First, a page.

New data shows people who have transitioned maintain a better heart and lung capacity.
Transgender women are stronger and have better heart and lung capacity than women, even 14 years after taking hormone therapy, a study suggests.
New research from Brazilian scientists is likely to increase pressure for transwomen to be excluded from female sports because they have an unfair advantage.
The study found transgender women were around 20 per cent stronger, and their ability to use oxygen during exercise was 20 per cent greater than women who exercised at the same levels.
Researchers concluded that even long-term oestrogen exposure and testosterone suppression were not enough to shift male bodies to those of females.
Writing in the British Journal of Sports Medicine, Prof Leonardo Alvares, of the University of Sao Paulo Hospital Clinics, said: “These findings add new insights to the sparse information available on a highly controversial topic about the participation of transgender women in physical activities.
More...from The Telegraph.
13. An Athlete’s Guide to Managing COVID Risks:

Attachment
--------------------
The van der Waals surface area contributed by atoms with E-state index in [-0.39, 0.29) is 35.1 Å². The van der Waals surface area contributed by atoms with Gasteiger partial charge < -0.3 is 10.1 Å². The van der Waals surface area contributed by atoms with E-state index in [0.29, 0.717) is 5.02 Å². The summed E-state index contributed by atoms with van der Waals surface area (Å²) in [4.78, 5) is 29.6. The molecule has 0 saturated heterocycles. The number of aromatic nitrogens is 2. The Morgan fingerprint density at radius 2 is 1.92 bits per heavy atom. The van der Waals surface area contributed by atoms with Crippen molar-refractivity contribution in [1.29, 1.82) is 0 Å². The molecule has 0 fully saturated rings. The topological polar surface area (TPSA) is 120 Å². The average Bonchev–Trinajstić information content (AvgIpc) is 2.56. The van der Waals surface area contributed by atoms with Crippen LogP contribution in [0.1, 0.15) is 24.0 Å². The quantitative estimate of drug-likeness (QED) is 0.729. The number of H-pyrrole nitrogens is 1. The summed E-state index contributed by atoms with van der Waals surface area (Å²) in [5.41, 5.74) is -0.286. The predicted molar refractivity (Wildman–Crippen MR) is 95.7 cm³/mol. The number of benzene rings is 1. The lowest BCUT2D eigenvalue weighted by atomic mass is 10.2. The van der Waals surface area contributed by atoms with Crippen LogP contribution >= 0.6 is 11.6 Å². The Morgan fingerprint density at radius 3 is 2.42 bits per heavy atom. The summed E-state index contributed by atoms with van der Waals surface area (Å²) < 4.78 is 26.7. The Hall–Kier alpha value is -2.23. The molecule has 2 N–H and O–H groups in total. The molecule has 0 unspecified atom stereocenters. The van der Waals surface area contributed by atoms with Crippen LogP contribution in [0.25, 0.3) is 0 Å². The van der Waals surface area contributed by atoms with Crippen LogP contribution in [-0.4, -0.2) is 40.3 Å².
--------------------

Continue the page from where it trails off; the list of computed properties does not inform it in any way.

Famed 80/20 Coach Matt Fitzgerald shares his experience with COVID as well as risk management and post-infection protocols.
It’s possible that I was already infected with the coronavirus when I ran the Atlanta Marathon on February 29, 2020. What I know for sure is that, infected or not, I wasn’t symptomatic yet, and, in fact, I performed quite well, finishing 15th overall and winning the men’s 45-49 division. But a few days after I returned home to California, I developed a tickle in my throat, which soon evolved into a full-blown respiratory illness. Never before had I been so sick for so long. My most bothersome complaint was an incessant dry cough that, at its worst, was so violent I frequently hacked up bile and blood and even tore cartilage in my ribs during one particularly awful barking fit.